Overall, Walker seems pretty optimistic that the homo sapiens species is quite robust and thus is not headed for extinction in the foreseeable future. However, there is one thing that does seem to scare him. And if  »  continue reading …

◊   posted by Jim G @ 2:30 pm       Read Comment (1) / Leave a Comment
 
 
Thursday, December 31, 2015
Current Affairs ... Society ... Technology ...

I recently read about how some western nations (including Great Britain and Germany) are teaching elementary school students computer coding and programming as part of their required curriculum. Back in September, Australia made computer coding and programming a required part of the school curriculum from 5th grade on up. These lessons aren’t an occasional project or a one-semester deal; starting from the age of 10, computer programming skills become an integral part of the Australian student’s school-day. In order to make time for this, the Australian schools are cutting back on their geography and history lessons; these topics will no longer be “stand alone” subjects. A new “Humanities and Social Sciences” subject will merge the existing topics of history, geography, economics, business and civics and citizenship into a single learning area from the 5th grade on.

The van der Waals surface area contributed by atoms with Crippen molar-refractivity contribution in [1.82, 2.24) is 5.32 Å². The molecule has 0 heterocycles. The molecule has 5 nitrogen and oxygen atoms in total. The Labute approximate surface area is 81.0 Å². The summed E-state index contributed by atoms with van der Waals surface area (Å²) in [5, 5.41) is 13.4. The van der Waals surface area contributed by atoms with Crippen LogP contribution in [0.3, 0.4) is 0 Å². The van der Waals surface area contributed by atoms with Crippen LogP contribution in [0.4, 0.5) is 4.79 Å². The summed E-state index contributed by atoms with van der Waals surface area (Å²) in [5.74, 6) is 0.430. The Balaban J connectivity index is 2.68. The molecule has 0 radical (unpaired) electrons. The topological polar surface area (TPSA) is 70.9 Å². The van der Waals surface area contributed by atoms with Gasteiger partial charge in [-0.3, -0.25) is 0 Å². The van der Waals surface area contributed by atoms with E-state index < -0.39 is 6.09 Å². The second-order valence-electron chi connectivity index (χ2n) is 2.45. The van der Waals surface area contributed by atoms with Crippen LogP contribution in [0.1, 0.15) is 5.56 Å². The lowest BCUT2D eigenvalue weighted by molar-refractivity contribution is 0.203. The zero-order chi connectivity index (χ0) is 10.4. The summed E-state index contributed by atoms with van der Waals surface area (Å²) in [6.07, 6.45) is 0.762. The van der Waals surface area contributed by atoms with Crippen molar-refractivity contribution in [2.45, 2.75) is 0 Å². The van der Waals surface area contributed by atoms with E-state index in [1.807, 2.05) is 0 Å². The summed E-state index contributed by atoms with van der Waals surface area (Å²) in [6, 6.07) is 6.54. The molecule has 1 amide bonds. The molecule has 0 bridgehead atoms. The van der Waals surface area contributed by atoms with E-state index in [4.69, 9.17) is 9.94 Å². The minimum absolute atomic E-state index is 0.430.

I don’t know all of the details of Australia’s plan, but I’ll go out on a limb and say that I don’t like it. I consider myself a science and computer geek, and I’m all in favor of using our education system to prepare today’s children for the world in which they will live (and try to make a living). And that clearly means more emphasis on science, technology, engineering and math (“STEM” as the popular acronym goes). And yet . . . we can’t shortchange the classic mission of preparing our youth to be thinking citizens who can appreciate and defend the noble and yet frail ideal of civilization. Perhaps I’m wrong, but the general drift of the new Australia plan seems to put less emphasis into “humanities and social sciences”, by placing a greater share of school resources into science, tech and computer skills.

In my humble opinion, teaching 10 year olds the ins and outs of do-loops and IF/THEN statements and database queries and object instantiation is not going to guarantee them a place in the modern high-tech world. Sure, some introduction into computing logic at that age is needed; schools need to build the learning foundations that future computer people will need. But really — like an 8th grader should or even could become ready for a job with Apple or Google? Or be able to  »  continue reading …